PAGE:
What do readers see when they look inside your book?
Do they get excited to buy?
After reading a few pages will they be ready to click buy?
By the time the reader has gone to the trouble of picking up your book to look inside, they are very close to buying. The book cover and title have done their job. The book description or sales page has done its job.
Now comes the final test
The reader wants to know what’s inside. They want to know what you are table of contents looks like. They want to see how the book is introduced.
Is your book ready for that?
Is your table of contents optimized to sell the reader on your book? And what about your introduction.
(To be clear: I’m not advocating for getting salesy with the highlighted text or fancy sales page arrows or anything like that).
Let’s talk about how to optimize the inside of your book to get people to buy.
The number one thing that browsers want to see when they look in your book is the table of contents. They are looking to see if the table of contents looks interesting. Does it solve their problem? Does it sound entertaining?
So the number one task with your table of contents is to make sure it does not turn readers away. It should simply confirm what the reader is already thinking – that this is the book they want.
But how do we accomplish this? The best thing you can do is use descriptive language in your chapter titles. Instead of just using the phrase Chapter 1 – Self Publishing, use Chapter 1 – The Number One Reason Why Most Self Publishers Fail.
See how that works? Now the reader feels compelled to read chapter 1 to find out why most self published authors fail. Whereas, in the first example, the reader had no compelling reason to open up chapter 1.
Your chapter descriptions should be thought of like headlines or email subjects. You don’t have to be salesy, but the phrase or question should be interesting enough to make the reader want to learn more. Use curiosity to your advantage. People are naturally curious. Tap into that curiosity by making your chapter names such that people are curious to read more.
Some authors also use sub topics in the table of contents. I do not have a preference either way. But if you choose to show subtopics, make sure they sound interesting to.
One way to think about your chapter descriptions is like they were headlines for blog posts. What would draw the reader in to reading the blog post?
If you need some examples for your particular niche or genre, browse the table of contents of popular books in your category. How do they do it? What sort of language do those authors use in their table of contents?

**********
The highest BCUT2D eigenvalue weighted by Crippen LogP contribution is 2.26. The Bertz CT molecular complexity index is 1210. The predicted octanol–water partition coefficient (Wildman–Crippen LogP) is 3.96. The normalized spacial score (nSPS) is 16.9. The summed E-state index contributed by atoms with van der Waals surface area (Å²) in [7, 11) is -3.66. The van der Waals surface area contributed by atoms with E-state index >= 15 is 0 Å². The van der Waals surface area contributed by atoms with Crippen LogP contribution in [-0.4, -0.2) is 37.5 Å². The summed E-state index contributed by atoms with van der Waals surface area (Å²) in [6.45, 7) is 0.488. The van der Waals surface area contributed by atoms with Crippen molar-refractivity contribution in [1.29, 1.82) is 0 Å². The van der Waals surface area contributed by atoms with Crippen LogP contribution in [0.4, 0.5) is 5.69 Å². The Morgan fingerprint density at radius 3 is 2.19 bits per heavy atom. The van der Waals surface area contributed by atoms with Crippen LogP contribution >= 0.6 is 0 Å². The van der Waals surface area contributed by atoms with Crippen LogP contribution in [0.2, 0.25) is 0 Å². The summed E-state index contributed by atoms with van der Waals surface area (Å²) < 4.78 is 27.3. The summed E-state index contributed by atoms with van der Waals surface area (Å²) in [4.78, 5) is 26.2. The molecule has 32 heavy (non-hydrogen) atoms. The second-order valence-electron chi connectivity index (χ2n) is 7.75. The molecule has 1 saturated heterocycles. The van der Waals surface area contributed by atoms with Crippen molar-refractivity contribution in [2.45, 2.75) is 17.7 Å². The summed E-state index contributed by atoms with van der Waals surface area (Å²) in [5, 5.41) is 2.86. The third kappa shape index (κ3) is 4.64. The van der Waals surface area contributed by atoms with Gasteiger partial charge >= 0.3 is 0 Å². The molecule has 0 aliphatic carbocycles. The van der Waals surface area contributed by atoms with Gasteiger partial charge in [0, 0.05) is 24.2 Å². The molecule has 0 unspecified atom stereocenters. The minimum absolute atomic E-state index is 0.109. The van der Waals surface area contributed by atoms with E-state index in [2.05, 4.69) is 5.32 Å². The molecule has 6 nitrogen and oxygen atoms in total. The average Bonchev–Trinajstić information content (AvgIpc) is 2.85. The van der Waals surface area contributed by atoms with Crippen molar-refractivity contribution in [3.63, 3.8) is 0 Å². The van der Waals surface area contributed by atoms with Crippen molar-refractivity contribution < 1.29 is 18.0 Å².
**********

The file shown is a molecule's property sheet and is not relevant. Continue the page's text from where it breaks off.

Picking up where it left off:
Getting the introduction right
In addition to the table of contents, readers often read the first few paragraphs of the introduction to your book. Avoid having a really dry or boring introduction.
The job of your introduction is to get the reader to turn the page to chapter 1 and begin the book. If you are struggling with what to say in the introduction to your book, take a look at your book description. Your book description is the place where you hook the reader into picking up your book and considering buying it. The introduction is in many ways a continuation of that hook.
For example, let’s say your hook on the book description is something like
Little known factors that affect how easy it is to read your writing
Make your introduction congruent with that hook.
Have you ever picked up a book – a book that sounded really promising – only to find you just couldn’t finish it? The hook was good. The information was helpful. But for some reason you just couldn’t bring yourself to carry on reading it? More than likely, the problem was caused by a series of little known factors that make some writing really hard to read…
Does that make sense? It doesn’t have to be a sales pitch. Your simply continuing the conversation and helping draw the reader in. Using this technique will help make it easy for shoppers to decide to buy your book!
You have written a fantastic book. Make sure that your table of contents in your introduction support the quality of your book. This way, when a reader is interested and they pick up your book to look inside, you are simply supporting their buying decision.
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